10 Sci-Fi & Fantasy Schools We Wish We Could Enroll in This Fall

hogwartsIt’s that time of year again. The days are getting shorter, the leaves are starting to change, and parents are rejoicing as their children finally return to the classroom. Yes, it’s back to school season, the time of the year when I want to do drown myself in No. 2 pencils and unsullied spiral notebooks (filled only with potential!), despite the fact I haven’t seen the inside of a classroom in an indeterminate number of years.

These days, I must appreciate that back-to-school buzz vicariously, by reenrolling in some of my favorite fictional educational institutions. If I could attend one of these 10 schools from SFF books, I’d promise never to complain about my homework.

Hogwarts School of Witchcraft and Wizardry (Harry Potter)
Every parent’s first choice for a fantasy education grounded in the basics: spell craft, camaraderie, and good old British classism. At Hogwarts, you can learn everything you need to become a successful witch or wizard. Just don’t get too attached to your Defense Against the Dark Arts professor. England a little too far from home for you? Try Hogwarts’ sister schools in France (Beauxbatons), Eastern Euroupe (Durmstrang), and the U.S. (Ilvermorny).

Brakebills College for Magical Pedagogy (The Magicians, by Lev Grossman)
Graduated from Hogwarts and looking to continue your magical education? Breakbills College is the place for you. It’s a hidden campus, by invitation only, and you’ll have to work hard to succeed. In Lev Grossman’s celebrated trilogy, magic is much more difficult (and lots more boring) than just waving your wand around. Study hard and you might just do amazing, terrible things. The Magicians offers an inspired look at magic in a higher learning, sex-and-drugs-fueled setting, with a Narnian allegory thrown in for good measure. That said, reading about the tedium of even the extracurriculars (is Welters the worst magical sport ever, or what?) might just make you glad you don’t have to worry about exams ever again.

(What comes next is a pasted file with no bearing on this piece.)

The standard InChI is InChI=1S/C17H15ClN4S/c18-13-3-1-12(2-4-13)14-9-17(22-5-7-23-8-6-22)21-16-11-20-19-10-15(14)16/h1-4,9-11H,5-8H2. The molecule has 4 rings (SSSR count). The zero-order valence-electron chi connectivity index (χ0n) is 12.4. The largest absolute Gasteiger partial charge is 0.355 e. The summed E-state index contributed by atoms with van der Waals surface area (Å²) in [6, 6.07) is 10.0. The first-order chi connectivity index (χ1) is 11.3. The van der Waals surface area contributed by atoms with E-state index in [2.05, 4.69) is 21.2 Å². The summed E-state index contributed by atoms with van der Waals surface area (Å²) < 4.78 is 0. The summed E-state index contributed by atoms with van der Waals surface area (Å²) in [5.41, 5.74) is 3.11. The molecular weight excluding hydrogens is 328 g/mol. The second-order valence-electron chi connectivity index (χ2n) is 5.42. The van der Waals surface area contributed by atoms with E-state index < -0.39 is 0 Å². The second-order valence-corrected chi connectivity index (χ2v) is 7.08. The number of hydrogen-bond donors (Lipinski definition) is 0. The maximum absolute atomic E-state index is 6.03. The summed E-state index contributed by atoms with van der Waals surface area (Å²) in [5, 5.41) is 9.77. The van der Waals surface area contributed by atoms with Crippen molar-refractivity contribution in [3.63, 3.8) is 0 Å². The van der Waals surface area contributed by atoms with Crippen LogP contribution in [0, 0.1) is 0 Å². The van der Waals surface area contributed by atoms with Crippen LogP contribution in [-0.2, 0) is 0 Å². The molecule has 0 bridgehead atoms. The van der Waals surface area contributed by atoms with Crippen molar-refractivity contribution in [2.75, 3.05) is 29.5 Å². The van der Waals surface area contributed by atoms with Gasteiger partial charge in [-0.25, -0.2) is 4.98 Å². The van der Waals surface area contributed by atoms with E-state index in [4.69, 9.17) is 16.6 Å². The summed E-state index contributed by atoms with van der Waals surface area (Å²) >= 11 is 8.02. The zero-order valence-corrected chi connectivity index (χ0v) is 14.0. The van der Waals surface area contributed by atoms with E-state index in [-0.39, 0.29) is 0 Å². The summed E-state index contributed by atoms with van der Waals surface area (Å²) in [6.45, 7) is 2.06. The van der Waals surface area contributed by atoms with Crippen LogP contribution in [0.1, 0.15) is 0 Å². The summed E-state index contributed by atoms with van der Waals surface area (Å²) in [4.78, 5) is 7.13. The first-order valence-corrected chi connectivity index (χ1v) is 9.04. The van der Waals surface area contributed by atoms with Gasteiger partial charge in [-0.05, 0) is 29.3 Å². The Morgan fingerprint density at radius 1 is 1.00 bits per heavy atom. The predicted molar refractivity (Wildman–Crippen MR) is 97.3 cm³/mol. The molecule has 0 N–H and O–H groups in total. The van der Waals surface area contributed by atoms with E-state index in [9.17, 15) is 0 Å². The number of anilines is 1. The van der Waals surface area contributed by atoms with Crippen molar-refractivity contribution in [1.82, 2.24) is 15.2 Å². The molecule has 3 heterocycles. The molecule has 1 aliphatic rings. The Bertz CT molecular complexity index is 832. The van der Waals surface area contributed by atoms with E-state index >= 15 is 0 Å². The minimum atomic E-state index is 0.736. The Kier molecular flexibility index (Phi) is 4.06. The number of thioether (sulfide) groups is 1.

Unseen University (Discworld, by Terry Pratchett)
Maybe Brakebills is a bit too intense for you. Ankh-Morpork’s Unseen University might be a better fit for someone of your intellectual, er, caliber. Some of the greatest minds on the entire disc are waiting to educate you in everything from the proper dosage of frog pills to how to eat ginormous banquets. If you’re lucky, you may even learn a spell here or there. Make sure to visit the Library, one of the most interesting and deadly spots on campus. (Bring a banana.) This cornerstone of learning in Terry Pratchett’s beloved, expansive series is featured in some way in almost every volume. You know you’re in for a good time when Archchanceller Ridcully or Ponder Stibbons shows up. (A word of advice: do not, under any circumstances, use the opulent bathroom built by Bloody Stupid Johnson. Trust me.)

The University (The Kingkiller Chronicles, by Patrick Rothfuss)
A school so old and important it doesn’t even need a name, the University, located just across the Omethi River near Imre, is truly the place to go if you want to master sympathetic magic. Hiding a multitude of secrets in its exclusive archives (whatever you do, don’t try to bring a lantern into the stacks), and with a staff of nine professors, each with their own quirks, its a great place to learn, provided you have the talents (and the marks) to swing the tuition. Kvothe’s trials and tribulations at the University comprise a hefty chunk of Patrick Rothfuss’ addictive (and still maddeningly incomplete) fantasy trilogy—perhaps it should have been called the University of Hard Knocks.